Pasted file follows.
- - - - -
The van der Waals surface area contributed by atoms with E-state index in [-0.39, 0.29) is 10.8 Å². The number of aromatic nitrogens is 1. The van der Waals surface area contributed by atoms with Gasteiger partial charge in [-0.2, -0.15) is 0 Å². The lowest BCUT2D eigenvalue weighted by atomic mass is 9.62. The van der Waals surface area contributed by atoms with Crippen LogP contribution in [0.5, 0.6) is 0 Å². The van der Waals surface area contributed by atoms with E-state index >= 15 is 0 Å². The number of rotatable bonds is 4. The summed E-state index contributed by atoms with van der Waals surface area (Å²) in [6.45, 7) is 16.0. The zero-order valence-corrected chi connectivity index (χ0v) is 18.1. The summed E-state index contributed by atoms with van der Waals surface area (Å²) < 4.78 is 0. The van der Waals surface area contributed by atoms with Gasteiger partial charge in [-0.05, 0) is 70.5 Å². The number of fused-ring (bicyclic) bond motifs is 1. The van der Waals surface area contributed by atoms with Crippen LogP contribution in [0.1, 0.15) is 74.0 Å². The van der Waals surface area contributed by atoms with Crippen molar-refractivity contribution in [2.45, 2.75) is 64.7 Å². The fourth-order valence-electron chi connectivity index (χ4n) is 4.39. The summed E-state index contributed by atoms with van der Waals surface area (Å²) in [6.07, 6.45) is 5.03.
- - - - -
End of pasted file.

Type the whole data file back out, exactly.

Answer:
The van der Waals surface area contributed by atoms with E-state index in [-0.39, 0.29) is 10.8 Å². The number of aromatic nitrogens is 1. The van der Waals surface area contributed by atoms with Gasteiger partial charge in [-0.2, -0.15) is 0 Å². The lowest BCUT2D eigenvalue weighted by atomic mass is 9.62. The van der Waals surface area contributed by atoms with Crippen LogP contribution in [0.5, 0.6) is 0 Å². The van der Waals surface area contributed by atoms with E-state index >= 15 is 0 Å². The number of rotatable bonds is 4. The summed E-state index contributed by atoms with van der Waals surface area (Å²) in [6.45, 7) is 16.0. The zero-order valence-corrected chi connectivity index (χ0v) is 18.1. The summed E-state index contributed by atoms with van der Waals surface area (Å²) < 4.78 is 0. The van der Waals surface area contributed by atoms with Gasteiger partial charge in [-0.05, 0) is 70.5 Å². The number of fused-ring (bicyclic) bond motifs is 1. The van der Waals surface area contributed by atoms with Crippen LogP contribution in [0.1, 0.15) is 74.0 Å². The van der Waals surface area contributed by atoms with Crippen molar-refractivity contribution in [2.45, 2.75) is 64.7 Å². The fourth-order valence-electron chi connectivity index (χ4n) is 4.39. The summed E-state index contributed by atoms with van der Waals surface area (Å²) in [6.07, 6.45) is 5.03.